Another argument one hears from time to time is that brighter lenses can focus quicker or more reliably under dark lighting conditions. Well, from a practical standpoint I can tell that I don’t really notice it. So far I have not had a single misfocussed image from the 35mm IS USM, so there is not really room for improvement.
Above I have said that the EF 35mm IS USM focusses a bit more reliably than my 24-105 L, but this covers all light conditions taken together. I have not noticed that the 35m IS USM can focus in low light conditions in which my 24-105L cannot focus. (The camera is much more important in this regard: low light focus on my 5D Mark III is worlds better than on my 5D Mark II) With regard to focusing speed, the lens is exactly as fast to focus as my 24-105L or my 17-40 L. Of course, I have not measured this, but if I do not notice it, what does it matter?
Thus, I would only recommend going for the Sigma 35mm 1.4 over the Canon 35mm f/2 IS USM if you prefer the Sigma’s sturdier feel and better build over the lighter weight of the Canon and/or if you absolutely must have the slightly thinner depth of field offered by the f/1.4 aperture.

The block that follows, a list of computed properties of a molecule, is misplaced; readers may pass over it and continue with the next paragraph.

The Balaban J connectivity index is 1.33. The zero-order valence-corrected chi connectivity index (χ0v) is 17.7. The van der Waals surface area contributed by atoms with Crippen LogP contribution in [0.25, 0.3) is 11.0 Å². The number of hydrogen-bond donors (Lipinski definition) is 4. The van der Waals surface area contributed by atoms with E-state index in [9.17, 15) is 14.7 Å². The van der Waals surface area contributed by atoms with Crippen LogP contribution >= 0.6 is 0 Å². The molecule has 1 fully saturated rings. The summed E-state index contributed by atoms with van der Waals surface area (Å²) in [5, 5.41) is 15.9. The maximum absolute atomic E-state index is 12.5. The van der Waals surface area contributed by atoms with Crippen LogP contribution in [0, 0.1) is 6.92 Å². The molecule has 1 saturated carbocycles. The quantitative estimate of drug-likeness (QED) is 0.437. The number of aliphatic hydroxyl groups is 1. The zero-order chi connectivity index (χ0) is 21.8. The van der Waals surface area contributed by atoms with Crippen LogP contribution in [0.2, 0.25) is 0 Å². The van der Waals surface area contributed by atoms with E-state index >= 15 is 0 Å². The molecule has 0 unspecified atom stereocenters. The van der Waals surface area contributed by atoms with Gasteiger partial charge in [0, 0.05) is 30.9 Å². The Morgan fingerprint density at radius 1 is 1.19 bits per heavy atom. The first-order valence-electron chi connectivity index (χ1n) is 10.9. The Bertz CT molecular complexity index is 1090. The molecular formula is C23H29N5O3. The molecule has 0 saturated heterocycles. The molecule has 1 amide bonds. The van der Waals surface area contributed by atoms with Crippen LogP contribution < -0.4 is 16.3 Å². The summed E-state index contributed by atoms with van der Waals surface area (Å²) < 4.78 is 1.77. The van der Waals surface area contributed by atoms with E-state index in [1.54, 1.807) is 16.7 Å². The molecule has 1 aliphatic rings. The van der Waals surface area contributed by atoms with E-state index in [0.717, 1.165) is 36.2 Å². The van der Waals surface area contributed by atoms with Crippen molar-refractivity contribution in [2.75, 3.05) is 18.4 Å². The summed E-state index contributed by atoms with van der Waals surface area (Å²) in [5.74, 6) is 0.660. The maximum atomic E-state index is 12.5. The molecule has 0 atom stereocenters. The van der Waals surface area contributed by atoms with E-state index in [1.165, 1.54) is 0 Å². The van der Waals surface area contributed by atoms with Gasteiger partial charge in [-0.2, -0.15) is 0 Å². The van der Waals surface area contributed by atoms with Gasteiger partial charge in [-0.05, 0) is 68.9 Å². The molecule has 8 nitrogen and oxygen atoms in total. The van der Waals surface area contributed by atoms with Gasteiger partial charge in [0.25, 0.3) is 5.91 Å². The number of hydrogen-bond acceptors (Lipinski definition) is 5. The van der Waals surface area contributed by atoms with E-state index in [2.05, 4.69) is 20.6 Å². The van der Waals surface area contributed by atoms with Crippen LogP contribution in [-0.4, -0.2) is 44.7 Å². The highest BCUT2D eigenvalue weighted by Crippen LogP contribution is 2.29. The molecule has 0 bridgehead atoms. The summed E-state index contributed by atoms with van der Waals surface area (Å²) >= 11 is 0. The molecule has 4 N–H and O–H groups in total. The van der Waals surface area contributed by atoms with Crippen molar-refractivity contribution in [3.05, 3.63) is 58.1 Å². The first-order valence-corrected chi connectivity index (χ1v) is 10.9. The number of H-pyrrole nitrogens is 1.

The Canon EF 35mm IS USM is a very good lens and a joy to use. I prefer it to the 35mm f/1.4 offerings because of its much smaller size and much lower weight (Canon’s and Sigma’s 35mm 1.4 lenses weigh roughly double the weight of this 35mm f/2 IS USM 335g). In my experience, lighter build quality does not necessarily mean that a lens is less durable. For sure, a heavier metal lens like the Canon and Sigma 35mm f/1.4 lenses do feel much better in the hand. However, plastic lens barrels absorb shocks much better than metal, which tends to transmit shocks from the outside to the glass inside. I also have never had a plastic lens barrel brake on me even though I treat my gear like tools when I am out an about. Thus, since none of the 35mm alternatives is weather sealed I don’t see why any of them should be preferable in build quality over the others even though I admit that the Canon and the Sigma f/1.4 lenses surely feels much nicer in the hand.